Financial Independence and Mistakes to Avoid
March 9, 2015 / Sara Davis / Prepare for College Financially
Graduating from college is an exciting time and you should be immensely proud of yourself for coming so far. Yet it is also a difficult time, as your sense of responsibly might feel like a sudden burden as the need to find employment looms over your head. If anything, you are wondering how you are going to pay back your student debt, which you undoubtedly have accrued like so many other graduates. But relax. The jobs are out there and you will be able to pay back your loan without trouble. But it will take dedication.
Without the proper focus it is easy to stumble into financial pitfalls, especially when you are just starting out on your own. But these falls are also important, because how else do you learn? What is crucial is that you keep these mistakes to a minimum and never allow them to grow so big they add considerable stress to your life.
Take advantage of your grace period
When you graduate, you are typically given a grace period by your lender which means you don't have to begin making payments on your loan until six months have passed. This allows graduates a chance to get on their feet and set some money aside so that when the grace period is over, payments can be made every month. However, it is advantageous to start making payments during this time, according to The Simple Dollar. Get ahead of the game and into the habit of paying these monthly amounts. By waiting, you aren't doing yourself any favors in the long run.
Set a budget
Even if you don’t have a steady job just yet, it is important to begin putting your budget together regarding your current situation. While you expected your dream job to be waiting with open arms after you had your degree in hand, that doesn’t always happen. But you still need to start taking a detailed approach to your costs. Are you living on your own? In addition to your monthly student debt payments, do you have other bills due every month? Also, you will need groceries and money for transportation, whether that means gas or a public transportation pass.
Remember to include all expenses
When establishing your budget, which you certainly need to do once you are on your own, you need to account for those miscellaneous spending habits that aren't established monthly payments, noted Forbes. Many things come up, such as emergencies, holidays and vacations. If you don't have money set aside for these events, then you are going to dip into your savings, which is never a good idea. Consider all of your expenses, even small things like coffees and impulse-purchased snacks. It all adds up and the better prepared you are the better you'll be.
Live within your means
It is common to feel like you are in a hurry when you graduate. Some people will be getting jobs or graduating with an internship lined up that pays and leads to a steady career. Other people will be a bit slower in their steps, but that doesn’t mean they are behind.
Keeping up with others, or living in a place you can barely afford to give the impression of keeping up, is on the minds of many young people. You want to demonstrate you are successful, and one way to do this is by spending money and showing your items off to others, whether in the form of a car, a large apartment or a new stereo system. This is a fast way to get behind on the expenses that matter.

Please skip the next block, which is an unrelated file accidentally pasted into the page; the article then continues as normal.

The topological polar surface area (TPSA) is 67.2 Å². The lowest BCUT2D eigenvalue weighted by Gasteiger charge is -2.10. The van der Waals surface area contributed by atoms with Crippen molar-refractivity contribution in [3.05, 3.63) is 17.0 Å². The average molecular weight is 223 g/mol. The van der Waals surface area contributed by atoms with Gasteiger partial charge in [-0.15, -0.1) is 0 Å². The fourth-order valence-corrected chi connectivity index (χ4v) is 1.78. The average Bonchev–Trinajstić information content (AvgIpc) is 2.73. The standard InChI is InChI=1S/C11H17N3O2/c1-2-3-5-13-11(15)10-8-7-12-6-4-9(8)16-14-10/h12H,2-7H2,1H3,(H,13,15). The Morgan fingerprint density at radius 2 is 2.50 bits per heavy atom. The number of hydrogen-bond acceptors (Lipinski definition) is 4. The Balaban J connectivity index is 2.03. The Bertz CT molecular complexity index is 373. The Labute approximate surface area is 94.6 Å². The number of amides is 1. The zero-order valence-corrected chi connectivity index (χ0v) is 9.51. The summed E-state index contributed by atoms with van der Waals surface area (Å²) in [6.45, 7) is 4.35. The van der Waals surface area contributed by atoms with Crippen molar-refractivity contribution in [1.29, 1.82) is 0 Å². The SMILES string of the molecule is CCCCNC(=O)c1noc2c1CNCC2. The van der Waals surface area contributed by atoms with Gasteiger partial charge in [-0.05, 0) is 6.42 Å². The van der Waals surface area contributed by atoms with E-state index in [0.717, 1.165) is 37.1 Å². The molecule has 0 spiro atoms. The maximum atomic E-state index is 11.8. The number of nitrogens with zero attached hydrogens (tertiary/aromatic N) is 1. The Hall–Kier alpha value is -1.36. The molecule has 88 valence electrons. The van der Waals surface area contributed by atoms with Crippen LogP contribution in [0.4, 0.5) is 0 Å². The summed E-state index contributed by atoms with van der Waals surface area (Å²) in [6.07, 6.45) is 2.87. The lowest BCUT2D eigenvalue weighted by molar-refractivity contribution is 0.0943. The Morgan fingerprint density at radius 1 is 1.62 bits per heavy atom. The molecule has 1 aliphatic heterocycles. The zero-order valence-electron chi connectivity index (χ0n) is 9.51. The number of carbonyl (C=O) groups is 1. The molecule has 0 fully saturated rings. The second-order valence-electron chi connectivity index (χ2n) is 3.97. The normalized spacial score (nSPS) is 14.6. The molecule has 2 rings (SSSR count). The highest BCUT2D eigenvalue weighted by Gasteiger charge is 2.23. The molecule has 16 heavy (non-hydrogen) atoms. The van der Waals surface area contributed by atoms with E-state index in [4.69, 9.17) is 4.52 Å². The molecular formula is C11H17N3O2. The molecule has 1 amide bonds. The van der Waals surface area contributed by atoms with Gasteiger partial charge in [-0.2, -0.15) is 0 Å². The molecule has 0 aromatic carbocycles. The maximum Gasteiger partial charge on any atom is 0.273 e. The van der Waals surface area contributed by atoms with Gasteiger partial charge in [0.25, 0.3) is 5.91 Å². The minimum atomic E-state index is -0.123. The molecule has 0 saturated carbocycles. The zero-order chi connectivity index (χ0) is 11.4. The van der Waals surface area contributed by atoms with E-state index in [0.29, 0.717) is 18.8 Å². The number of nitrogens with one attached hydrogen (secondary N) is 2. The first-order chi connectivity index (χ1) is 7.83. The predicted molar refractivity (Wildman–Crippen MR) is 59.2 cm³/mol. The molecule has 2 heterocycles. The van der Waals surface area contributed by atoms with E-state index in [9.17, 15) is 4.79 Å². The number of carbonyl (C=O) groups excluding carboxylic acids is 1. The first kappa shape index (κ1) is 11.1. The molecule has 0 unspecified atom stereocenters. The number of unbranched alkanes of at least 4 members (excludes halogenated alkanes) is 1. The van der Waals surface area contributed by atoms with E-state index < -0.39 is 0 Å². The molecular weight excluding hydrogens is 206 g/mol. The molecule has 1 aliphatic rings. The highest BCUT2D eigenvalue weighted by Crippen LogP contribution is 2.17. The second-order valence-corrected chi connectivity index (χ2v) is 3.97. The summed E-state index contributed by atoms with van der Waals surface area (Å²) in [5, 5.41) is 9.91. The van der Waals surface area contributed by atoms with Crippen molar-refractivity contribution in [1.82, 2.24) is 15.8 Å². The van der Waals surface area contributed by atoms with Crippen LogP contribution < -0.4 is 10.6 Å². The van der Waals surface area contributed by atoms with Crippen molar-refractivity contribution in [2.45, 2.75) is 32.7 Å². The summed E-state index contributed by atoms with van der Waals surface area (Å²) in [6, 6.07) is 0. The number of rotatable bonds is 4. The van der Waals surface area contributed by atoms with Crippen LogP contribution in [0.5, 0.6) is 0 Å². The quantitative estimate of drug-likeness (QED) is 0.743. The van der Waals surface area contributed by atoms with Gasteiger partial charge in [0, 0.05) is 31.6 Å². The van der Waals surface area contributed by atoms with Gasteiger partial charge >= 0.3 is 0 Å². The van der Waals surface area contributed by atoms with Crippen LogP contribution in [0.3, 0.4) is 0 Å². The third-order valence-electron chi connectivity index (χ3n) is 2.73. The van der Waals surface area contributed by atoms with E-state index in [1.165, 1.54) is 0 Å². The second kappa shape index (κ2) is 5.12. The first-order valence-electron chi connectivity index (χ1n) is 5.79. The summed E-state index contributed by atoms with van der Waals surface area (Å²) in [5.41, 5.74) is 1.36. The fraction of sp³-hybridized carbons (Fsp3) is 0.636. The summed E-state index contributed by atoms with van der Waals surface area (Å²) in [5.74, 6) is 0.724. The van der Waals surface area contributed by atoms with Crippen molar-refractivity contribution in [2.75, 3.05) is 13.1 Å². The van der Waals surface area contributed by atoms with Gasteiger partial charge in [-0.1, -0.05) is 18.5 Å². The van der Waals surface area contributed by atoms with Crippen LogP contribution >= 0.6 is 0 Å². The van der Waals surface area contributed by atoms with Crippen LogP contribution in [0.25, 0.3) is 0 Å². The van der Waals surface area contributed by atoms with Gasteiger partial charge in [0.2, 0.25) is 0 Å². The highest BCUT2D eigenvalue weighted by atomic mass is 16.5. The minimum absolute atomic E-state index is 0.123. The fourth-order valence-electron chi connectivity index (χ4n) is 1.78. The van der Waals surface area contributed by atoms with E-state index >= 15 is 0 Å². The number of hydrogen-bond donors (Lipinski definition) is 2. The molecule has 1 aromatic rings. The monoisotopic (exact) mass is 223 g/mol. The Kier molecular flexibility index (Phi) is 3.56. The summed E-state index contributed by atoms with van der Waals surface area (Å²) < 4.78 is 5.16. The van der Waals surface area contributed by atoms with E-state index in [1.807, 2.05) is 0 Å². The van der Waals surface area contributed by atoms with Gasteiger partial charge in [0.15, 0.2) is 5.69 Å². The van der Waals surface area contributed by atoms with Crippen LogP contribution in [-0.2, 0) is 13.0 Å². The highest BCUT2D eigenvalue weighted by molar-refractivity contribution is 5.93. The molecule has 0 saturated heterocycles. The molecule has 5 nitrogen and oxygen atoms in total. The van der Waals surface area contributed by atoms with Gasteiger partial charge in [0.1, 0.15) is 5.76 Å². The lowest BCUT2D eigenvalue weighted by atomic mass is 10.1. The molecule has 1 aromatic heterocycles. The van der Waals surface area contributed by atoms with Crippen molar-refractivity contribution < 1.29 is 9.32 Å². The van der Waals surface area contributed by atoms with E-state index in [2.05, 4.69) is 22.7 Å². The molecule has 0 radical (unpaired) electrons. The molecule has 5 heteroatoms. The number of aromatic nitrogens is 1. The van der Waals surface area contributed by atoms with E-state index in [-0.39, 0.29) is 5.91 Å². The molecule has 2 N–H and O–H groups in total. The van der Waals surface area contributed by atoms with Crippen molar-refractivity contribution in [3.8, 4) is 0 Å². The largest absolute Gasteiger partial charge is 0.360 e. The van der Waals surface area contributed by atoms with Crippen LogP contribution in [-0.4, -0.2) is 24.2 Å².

U.S. News & World Report highlighted this as one of the most important tips for recent graduates. Don’t try and keep up. Live in a place that is comfortable for you and your wallet.
One of the biggest mistakes a recent graduate will make is not being organized. It is easy after your education program finishes to want to put your feet up and just live freely for a bit. However, if you are unorganized then you are going to run into some serious financial pitfalls because you won't have a solid grasp of your habits, according to a separate report from The Simple Dollar. Be organized in all aspects of your life so that you don't lose track of anything, especially your finances.
Don't run into financial pitfalls, which is so easy for recent graduates to do. You are smarter than that. Consider your graduation into adulthood as a fresh start into financial stability.
If you have a job, but can’t keep up with your finances, either something has to go or you have get another job. Being honest means more than just looking at your situation and doing what needs to be done. It means picturing yourself where you want to be, and taking the steps to get there from where you are now.
This might mean you have to spend less on entertainment, or perhaps you need to start cooking meals instead of eating out all the time. Whatever it is in your life preventing you from taking steps forward and growing your savings while eliminating debt, it is time to fix it. According to Money, which sought advice from recent college grads about financial best practices, being honest and true to yourself was the biggest recurring item. This means being courageous, saying no when you want to, limiting yourself where you need to and going for it when you feel confident about it.
There is no way around the rising costs of student debt, but that doesn’t mean it should prevent you from living your life. Take a realistic approach to your finances and don’t get swallowed by stress. Most graduates have significant debt, and all are trying to work through it. Adding stress or worry to the equation won’t help.